Respert’s last game with Bucks: One year earlier, the Bucks had traded for Shawn Respert, the #8 overall pick, on Draft Night. Respert was a All-American 1st Team guard who averaged 25.6 points as a senior at Michigan St. That marked a third straight season that he averaged 20.0+ points, and he left college a 45.5 % three-point shooter. Yet Respert averaged just 4.9 points as a rookie. Although he did not tell the public or even his family, Respect had been diagnosed with stomach cancer in 1996. He shot 0-1 and did not score in a loss to the Heat in his final game with the Bucks before the team traded him to the Raptors for Acie Earl.

Allen v Marbury: The Bucks and Timberwolves swapped their lottery picks – Ray Allen and Stephon Marbury – in the 1996 NBA Draft. Both players struggled in their first matchup – Allen shot 5-17 while Marbury committed 6 turnovers –but they set off fireworks the second time around. Allen scored 29 points on 10-16 shooting along with 8 rebounds and 4 assists. But Marbury scored 17 points on 6-8 shooting along with 17 assists – and secured the win.

Glenn against the Jazz: The Jazz went on to fall to the Bulls in the Finals in 1996-97, in a series made most famous by Michael Jordan’s heroic Game 5 performance known now as The Flu Game. But before all of that, Glenn Robinson played one of the most fantastic games of his career to lead the Bucks to an overtime win over the Jazz in Milwaukee. Robinson went for 38 points on 13-18 shooting along with 7 rebounds and 4 assists to propel the Bucks past MVP-to-be Karl Malone, who countered with 38 points, 19 rebounds, and 8 assists. The Bucks scored 20 points in the five-minute overtime.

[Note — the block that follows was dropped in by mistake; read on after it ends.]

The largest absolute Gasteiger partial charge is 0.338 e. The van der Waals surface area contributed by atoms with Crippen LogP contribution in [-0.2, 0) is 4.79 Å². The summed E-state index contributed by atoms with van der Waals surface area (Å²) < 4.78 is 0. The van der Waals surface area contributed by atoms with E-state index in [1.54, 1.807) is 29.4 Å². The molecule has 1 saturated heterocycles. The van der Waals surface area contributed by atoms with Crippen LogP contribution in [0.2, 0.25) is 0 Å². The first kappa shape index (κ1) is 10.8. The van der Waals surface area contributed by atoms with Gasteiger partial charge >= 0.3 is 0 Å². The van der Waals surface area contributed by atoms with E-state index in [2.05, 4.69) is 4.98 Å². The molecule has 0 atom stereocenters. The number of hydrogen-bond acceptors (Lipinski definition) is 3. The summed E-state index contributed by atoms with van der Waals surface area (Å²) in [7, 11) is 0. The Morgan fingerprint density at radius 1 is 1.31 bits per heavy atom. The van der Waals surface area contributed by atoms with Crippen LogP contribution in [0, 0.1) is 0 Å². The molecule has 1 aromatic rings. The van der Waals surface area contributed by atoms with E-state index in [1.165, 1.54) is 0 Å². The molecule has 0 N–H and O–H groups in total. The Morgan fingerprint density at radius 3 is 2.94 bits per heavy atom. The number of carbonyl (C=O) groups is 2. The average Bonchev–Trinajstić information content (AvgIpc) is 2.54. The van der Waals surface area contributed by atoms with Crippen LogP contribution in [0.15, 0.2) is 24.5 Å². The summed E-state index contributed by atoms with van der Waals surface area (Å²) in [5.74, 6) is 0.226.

All-Rookie Teams: Ray Allen earned All-Rookie 2nd Team honors – not bad considering he joined Kobe Bryant on that team. Joining Allen and Bryant? Try Kerry Kittles, Travis Knight, and Matt Maloney. The All-Rookie 1st Team was comprised of Shareef Abdur-Rahim, Marcus Camby, Allen Iverson, Stephon Marbury, and Antione Walker.

5-1: The Bucks finished with a forgettable 33-49 record, but they started the year red (purple?) hot. The Bucks jumped off to a  5-1 start, underlined by a 100-98 win over Glen Rice’s Charlotte Hornets, who went on to post a 54-28 record. Unfortunately, things fizzled a bit from there, and the 5-1 start was perhaps somewhat overshadowed by the Bulls, who started 17-1 and finished the regular season with 69 before winning the title.

Elliot Perry’s listed weight: Elliot Lamonte Perry had one of the best nicknames in Bucks history – Socks – befitting one of the best trademark styles in Bucks history: those tall, reach-for-the-knees socks. Perry also was listed at 6’0” and 150 pounds. To put that into perspective, the trim Brandon Jennings is listed at 6’1” and 169 pounds. Perry’s frame withstood the NBA just fine – he played in all 82 games in 1996-97.

Baker’s final game dozen: Possibly Vin Baker’s finest season was his final season in Milwaukee (he was also outstanding the next season, his first in Seattle). Baker averaged 21.0 points, 10.3 rebounds, 1.4 blocks, and 1.0 steal on his way to All-NBA 3rd Team honors. In his final game with the Bucks, Baker shot a perfect 13-13 from the field on his way to 31 points to lead the Bucks to a win over the Charlotte Hornets.